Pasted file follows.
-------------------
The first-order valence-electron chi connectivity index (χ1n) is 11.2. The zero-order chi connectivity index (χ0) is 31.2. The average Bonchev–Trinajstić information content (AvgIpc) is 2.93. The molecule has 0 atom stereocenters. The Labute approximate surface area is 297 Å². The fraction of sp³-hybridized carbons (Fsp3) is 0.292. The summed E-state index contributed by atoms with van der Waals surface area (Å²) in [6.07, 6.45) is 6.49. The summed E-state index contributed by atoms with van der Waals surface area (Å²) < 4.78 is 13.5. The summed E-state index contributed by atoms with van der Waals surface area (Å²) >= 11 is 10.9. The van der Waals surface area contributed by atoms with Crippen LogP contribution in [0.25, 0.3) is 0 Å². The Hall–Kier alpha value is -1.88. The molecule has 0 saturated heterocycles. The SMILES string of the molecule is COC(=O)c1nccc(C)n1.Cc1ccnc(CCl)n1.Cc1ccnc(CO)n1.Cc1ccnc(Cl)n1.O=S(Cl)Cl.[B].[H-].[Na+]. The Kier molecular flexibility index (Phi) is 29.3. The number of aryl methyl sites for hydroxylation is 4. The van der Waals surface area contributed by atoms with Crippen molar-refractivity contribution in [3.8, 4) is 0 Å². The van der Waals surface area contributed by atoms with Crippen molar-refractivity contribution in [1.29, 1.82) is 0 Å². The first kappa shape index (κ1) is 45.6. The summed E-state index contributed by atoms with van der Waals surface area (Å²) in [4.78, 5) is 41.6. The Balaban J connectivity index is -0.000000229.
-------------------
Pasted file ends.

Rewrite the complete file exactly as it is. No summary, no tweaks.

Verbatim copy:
The first-order valence-electron chi connectivity index (χ1n) is 11.2. The zero-order chi connectivity index (χ0) is 31.2. The average Bonchev–Trinajstić information content (AvgIpc) is 2.93. The molecule has 0 atom stereocenters. The Labute approximate surface area is 297 Å². The fraction of sp³-hybridized carbons (Fsp3) is 0.292. The summed E-state index contributed by atoms with van der Waals surface area (Å²) in [6.07, 6.45) is 6.49. The summed E-state index contributed by atoms with van der Waals surface area (Å²) < 4.78 is 13.5. The summed E-state index contributed by atoms with van der Waals surface area (Å²) >= 11 is 10.9. The van der Waals surface area contributed by atoms with Crippen LogP contribution in [0.25, 0.3) is 0 Å². The Hall–Kier alpha value is -1.88. The molecule has 0 saturated heterocycles. The SMILES string of the molecule is COC(=O)c1nccc(C)n1.Cc1ccnc(CCl)n1.Cc1ccnc(CO)n1.Cc1ccnc(Cl)n1.O=S(Cl)Cl.[B].[H-].[Na+]. The Kier molecular flexibility index (Phi) is 29.3. The number of aryl methyl sites for hydroxylation is 4. The van der Waals surface area contributed by atoms with Crippen molar-refractivity contribution in [3.8, 4) is 0 Å². The van der Waals surface area contributed by atoms with Crippen molar-refractivity contribution in [1.29, 1.82) is 0 Å². The first kappa shape index (κ1) is 45.6. The summed E-state index contributed by atoms with van der Waals surface area (Å²) in [4.78, 5) is 41.6. The Balaban J connectivity index is -0.000000229.